NorthJersey.com reports on the lives and quest for justice of some of the 1,200 Muslim men who were rounded up and detained following the attacks of September 11, 2001. The FBI acted on more than 96,000 tips, many of which were reportedly general, and those imprisoned were abused, subjected to extended solitary confinement, and denied access to a lawyer for months, but were never convicted of any crimes. Last month—20 years later—a US district court dismissed all remaining claims against prison officials, in a lawsuit over racial profiling and abuse that has been ongoing since 2002. The Center for Constitutional Rights (CCR), which represents the ex-detainees, is expected to appeal the decision. Rachel Meeropol from the CCR describes a primary reason why many of the plaintiffs have not succeeded in winning monetary damages for what they endured: “​​​​When state officials violate the constitution, they can be sued to disincentivize them from breaking the law in the future. We have nothing like that for federal officials.” Solitary Watch reported on the Supreme Court case involving 9/11 detainee abuse, Ziglar v Abassi, that helped to establish this precedent in 2017.

 Russell “Maroon” Shoatz was released from prison after 42 years, 22 of which he spent consecutively in solitary confinement, reports Democracy Now. His freedom is the result of a compassionate release, as he has stage 4 colorectal cancer and the prison is incapable of caring for him. He will enter hospice care. His son Russel Shoatz III commented, “prisons don’t have the capabilities to take care not just of their healthy prisoners, they definitely don’t have the ability to take care of their geriatric prisoners, and that they have effectively killed my father.” Solitary Watch published an article in 2013 about, Shoatz, in which he is quoted saying, “Control unit facilities cannot be allowed to exist. They serve no purpose other than to dehumanize their occupants. Our collective welfare demands that we do everything within our power to bring about an end to this form of imprisonment and torture.”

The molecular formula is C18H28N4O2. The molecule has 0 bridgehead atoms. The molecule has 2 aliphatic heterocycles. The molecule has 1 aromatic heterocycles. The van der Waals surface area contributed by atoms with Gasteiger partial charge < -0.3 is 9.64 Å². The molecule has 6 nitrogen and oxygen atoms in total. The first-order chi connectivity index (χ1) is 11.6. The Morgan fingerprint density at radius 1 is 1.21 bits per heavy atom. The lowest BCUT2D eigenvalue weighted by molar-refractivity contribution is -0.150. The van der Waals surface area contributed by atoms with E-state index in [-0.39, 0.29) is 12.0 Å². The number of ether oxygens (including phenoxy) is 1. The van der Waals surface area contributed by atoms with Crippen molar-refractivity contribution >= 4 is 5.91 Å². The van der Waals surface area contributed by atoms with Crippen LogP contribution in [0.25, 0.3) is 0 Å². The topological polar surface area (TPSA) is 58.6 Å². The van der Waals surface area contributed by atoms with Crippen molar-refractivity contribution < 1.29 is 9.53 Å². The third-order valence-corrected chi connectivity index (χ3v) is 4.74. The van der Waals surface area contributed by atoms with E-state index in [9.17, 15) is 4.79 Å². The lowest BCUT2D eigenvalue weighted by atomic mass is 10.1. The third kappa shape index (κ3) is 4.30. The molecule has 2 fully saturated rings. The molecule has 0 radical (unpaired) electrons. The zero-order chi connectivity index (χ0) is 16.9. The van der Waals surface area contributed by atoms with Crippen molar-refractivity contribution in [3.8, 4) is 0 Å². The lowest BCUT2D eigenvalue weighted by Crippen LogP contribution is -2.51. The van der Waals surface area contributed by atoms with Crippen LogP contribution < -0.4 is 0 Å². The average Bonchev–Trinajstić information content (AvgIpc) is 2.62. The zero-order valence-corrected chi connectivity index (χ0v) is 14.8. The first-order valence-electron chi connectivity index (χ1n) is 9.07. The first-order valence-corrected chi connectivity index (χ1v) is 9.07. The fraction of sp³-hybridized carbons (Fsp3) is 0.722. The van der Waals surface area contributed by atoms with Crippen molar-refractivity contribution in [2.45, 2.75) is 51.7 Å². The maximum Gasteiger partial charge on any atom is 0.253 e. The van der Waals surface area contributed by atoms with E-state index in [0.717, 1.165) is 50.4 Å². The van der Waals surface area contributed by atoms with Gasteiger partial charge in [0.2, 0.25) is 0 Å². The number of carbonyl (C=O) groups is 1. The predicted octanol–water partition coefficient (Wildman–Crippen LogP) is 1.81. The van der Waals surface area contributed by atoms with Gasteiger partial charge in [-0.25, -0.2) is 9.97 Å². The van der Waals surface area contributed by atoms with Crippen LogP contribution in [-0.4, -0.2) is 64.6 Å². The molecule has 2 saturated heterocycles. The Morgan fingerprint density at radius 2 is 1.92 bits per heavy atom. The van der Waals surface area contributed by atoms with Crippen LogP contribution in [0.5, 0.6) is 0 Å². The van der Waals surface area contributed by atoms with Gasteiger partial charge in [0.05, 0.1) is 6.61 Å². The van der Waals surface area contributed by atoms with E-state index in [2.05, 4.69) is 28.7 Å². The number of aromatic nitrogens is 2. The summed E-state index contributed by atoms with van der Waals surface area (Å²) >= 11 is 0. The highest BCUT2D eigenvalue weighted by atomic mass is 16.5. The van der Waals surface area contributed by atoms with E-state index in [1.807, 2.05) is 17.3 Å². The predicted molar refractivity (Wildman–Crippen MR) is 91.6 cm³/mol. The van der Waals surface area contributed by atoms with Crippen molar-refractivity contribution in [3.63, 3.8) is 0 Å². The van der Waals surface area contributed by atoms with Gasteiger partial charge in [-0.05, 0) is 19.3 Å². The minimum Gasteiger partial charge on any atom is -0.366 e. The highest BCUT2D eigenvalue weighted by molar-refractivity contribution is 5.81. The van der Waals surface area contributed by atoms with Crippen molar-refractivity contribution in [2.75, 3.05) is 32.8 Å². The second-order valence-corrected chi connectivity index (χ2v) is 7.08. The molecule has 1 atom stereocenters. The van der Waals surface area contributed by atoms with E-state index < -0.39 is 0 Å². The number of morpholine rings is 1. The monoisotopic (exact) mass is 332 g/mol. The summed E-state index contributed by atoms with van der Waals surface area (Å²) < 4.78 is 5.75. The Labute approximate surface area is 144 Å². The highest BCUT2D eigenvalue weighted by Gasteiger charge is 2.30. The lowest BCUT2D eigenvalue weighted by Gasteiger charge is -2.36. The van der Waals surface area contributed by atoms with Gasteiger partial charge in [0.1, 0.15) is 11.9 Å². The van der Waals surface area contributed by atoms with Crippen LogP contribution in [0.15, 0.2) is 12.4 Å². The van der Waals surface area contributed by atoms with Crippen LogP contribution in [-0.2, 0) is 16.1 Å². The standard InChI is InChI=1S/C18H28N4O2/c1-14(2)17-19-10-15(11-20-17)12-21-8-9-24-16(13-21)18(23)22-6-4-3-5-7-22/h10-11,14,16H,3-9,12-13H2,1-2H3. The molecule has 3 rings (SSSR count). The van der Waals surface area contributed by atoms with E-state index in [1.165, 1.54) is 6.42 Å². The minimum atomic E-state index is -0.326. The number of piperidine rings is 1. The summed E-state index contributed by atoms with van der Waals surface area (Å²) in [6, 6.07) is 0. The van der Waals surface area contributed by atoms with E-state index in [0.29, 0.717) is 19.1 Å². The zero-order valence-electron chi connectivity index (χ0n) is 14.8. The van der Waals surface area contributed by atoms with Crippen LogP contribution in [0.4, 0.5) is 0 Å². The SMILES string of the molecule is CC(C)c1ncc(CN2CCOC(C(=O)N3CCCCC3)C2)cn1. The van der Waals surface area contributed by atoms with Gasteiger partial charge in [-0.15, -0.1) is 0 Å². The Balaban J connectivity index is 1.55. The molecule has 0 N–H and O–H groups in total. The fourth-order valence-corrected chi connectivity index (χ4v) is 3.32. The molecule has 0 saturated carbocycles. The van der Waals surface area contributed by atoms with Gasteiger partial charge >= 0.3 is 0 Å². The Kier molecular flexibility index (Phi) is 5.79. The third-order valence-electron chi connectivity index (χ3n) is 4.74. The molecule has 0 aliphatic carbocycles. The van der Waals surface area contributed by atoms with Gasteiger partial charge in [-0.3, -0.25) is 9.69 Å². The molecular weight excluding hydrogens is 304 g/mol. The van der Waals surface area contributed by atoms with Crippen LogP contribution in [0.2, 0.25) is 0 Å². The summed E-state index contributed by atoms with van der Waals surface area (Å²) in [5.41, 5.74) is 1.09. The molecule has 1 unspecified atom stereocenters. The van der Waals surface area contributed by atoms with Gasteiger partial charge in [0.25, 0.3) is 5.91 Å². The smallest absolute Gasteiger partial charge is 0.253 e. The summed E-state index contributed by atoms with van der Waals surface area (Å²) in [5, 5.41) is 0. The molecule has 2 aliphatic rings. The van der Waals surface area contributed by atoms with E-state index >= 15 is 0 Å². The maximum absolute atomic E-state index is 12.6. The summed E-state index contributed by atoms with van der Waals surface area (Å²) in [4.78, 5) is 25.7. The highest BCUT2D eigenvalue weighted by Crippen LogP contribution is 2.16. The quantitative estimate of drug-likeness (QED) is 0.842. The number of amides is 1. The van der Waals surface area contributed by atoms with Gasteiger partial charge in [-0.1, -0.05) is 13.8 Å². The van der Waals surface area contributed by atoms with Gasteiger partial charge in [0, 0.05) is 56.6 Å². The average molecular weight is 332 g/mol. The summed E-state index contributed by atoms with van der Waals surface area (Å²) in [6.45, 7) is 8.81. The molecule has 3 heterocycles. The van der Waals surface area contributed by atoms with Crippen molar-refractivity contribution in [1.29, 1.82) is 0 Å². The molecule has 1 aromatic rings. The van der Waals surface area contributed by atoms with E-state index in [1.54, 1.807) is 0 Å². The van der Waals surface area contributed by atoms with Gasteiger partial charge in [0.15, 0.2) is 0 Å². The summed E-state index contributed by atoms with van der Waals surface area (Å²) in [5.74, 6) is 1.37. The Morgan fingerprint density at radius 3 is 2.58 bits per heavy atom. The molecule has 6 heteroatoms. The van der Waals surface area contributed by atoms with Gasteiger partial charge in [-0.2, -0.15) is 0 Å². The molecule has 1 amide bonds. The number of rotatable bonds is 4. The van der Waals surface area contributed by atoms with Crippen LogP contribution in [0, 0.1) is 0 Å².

In an appeal of a London judge’s decision to block Julian Assange’s extradition, lawyers in the US argued that he would not be transferred to a supermax facility when returned to the US, Bloomberg reports. But the judge had cited the risk of suicide in US jails in his decision—not supermaxes. Assange’s lawyer remarked, “The assurances attempt to address one notorious prison regime and one notorious prison, and say nothing about any of the other severely isolating prison regimes or other notorious prisons in the USA about which the [district judge] heard copious evidence.”

 Florida Phoenix reports that a federal judge has allowed several minors to proceed with a class action lawsuit against the Florida Department of Juvenile Justice (DJJ), wherein they allege that the DJJ’s solitary confinement policies for children are “harsh, unconstitutional, and don’t accommodate juveniles protected by the Americans with Disabilities Act.” In his statement after the decision, US District Judge Robert Hinkle described that children are being held in solitary for indefinite periods of time, without environmental stimulation, without access to recreation and human interaction, and with less than an hour each day to shower. Hinkle further said that the Florida DJJ’s own data demonstrates that 65 percent of children incarcerated have mental illnesses or substance abuse issues.

 PBS interviewed Nicole Fleetwood, a 2021 MacArthur fellow who has curated an exhibit of art created by people in detention called “Making Time: Art in the Age of Mass Incarceration.” She first presented the artwork in 2014, and it is currently housed in Birmingham, Alabama. She discusses common themes in the artwork, like isolation, and how it is disproportionately used for people of marginalized identities. One of the artists she features, Mary Baxter, created art representing her experience of giving birth while in solitary confinement. When describing what it is like to curate art from prison, Fleetwood says, “I feel like people are having more exploratory conversations about why we over-incarcerate. I do think that a lot of the social movements of the past few years have helped us see the correlation between the vulnerability on the streets of certain bodies and the hyper-incarceration of those bodies.”